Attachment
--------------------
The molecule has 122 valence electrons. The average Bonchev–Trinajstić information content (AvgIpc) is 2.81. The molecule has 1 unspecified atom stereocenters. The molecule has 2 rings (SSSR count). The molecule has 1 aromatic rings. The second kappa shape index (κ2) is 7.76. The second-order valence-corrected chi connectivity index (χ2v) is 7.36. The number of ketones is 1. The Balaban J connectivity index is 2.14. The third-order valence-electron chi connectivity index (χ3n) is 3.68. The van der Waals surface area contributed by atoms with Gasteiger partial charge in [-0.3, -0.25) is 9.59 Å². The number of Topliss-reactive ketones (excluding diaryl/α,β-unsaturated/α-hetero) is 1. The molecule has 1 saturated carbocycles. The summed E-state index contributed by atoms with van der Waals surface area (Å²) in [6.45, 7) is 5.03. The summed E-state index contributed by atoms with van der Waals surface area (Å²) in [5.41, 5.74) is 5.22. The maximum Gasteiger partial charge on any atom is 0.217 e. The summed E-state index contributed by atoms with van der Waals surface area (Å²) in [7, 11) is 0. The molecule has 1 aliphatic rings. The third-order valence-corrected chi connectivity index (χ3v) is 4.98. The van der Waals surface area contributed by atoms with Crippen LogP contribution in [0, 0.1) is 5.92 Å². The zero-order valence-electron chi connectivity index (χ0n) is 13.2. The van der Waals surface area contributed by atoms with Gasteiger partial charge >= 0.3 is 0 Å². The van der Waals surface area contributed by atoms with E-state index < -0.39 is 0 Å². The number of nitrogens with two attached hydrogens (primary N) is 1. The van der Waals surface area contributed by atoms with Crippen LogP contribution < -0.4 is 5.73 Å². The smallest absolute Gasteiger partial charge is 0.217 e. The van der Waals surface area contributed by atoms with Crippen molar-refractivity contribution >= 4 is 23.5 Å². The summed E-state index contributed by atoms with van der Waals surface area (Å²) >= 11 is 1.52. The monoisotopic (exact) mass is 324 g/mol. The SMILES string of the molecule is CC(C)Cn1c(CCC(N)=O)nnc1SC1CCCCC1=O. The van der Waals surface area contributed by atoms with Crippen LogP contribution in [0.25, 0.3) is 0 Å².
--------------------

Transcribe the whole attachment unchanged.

The molecule has 122 valence electrons. The average Bonchev–Trinajstić information content (AvgIpc) is 2.81. The molecule has 1 unspecified atom stereocenters. The molecule has 2 rings (SSSR count). The molecule has 1 aromatic rings. The second kappa shape index (κ2) is 7.76. The second-order valence-corrected chi connectivity index (χ2v) is 7.36. The number of ketones is 1. The Balaban J connectivity index is 2.14. The third-order valence-electron chi connectivity index (χ3n) is 3.68. The van der Waals surface area contributed by atoms with Gasteiger partial charge in [-0.3, -0.25) is 9.59 Å². The number of Topliss-reactive ketones (excluding diaryl/α,β-unsaturated/α-hetero) is 1. The molecule has 1 saturated carbocycles. The summed E-state index contributed by atoms with van der Waals surface area (Å²) in [6.45, 7) is 5.03. The summed E-state index contributed by atoms with van der Waals surface area (Å²) in [5.41, 5.74) is 5.22. The maximum Gasteiger partial charge on any atom is 0.217 e. The summed E-state index contributed by atoms with van der Waals surface area (Å²) in [7, 11) is 0. The molecule has 1 aliphatic rings. The third-order valence-corrected chi connectivity index (χ3v) is 4.98. The van der Waals surface area contributed by atoms with Crippen LogP contribution in [0, 0.1) is 5.92 Å². The zero-order valence-electron chi connectivity index (χ0n) is 13.2. The van der Waals surface area contributed by atoms with Gasteiger partial charge >= 0.3 is 0 Å². The van der Waals surface area contributed by atoms with E-state index < -0.39 is 0 Å². The number of nitrogens with two attached hydrogens (primary N) is 1. The van der Waals surface area contributed by atoms with Crippen LogP contribution < -0.4 is 5.73 Å². The smallest absolute Gasteiger partial charge is 0.217 e. The van der Waals surface area contributed by atoms with Crippen molar-refractivity contribution >= 4 is 23.5 Å². The summed E-state index contributed by atoms with van der Waals surface area (Å²) >= 11 is 1.52. The monoisotopic (exact) mass is 324 g/mol. The SMILES string of the molecule is CC(C)Cn1c(CCC(N)=O)nnc1SC1CCCCC1=O. The van der Waals surface area contributed by atoms with Crippen LogP contribution in [0.25, 0.3) is 0 Å².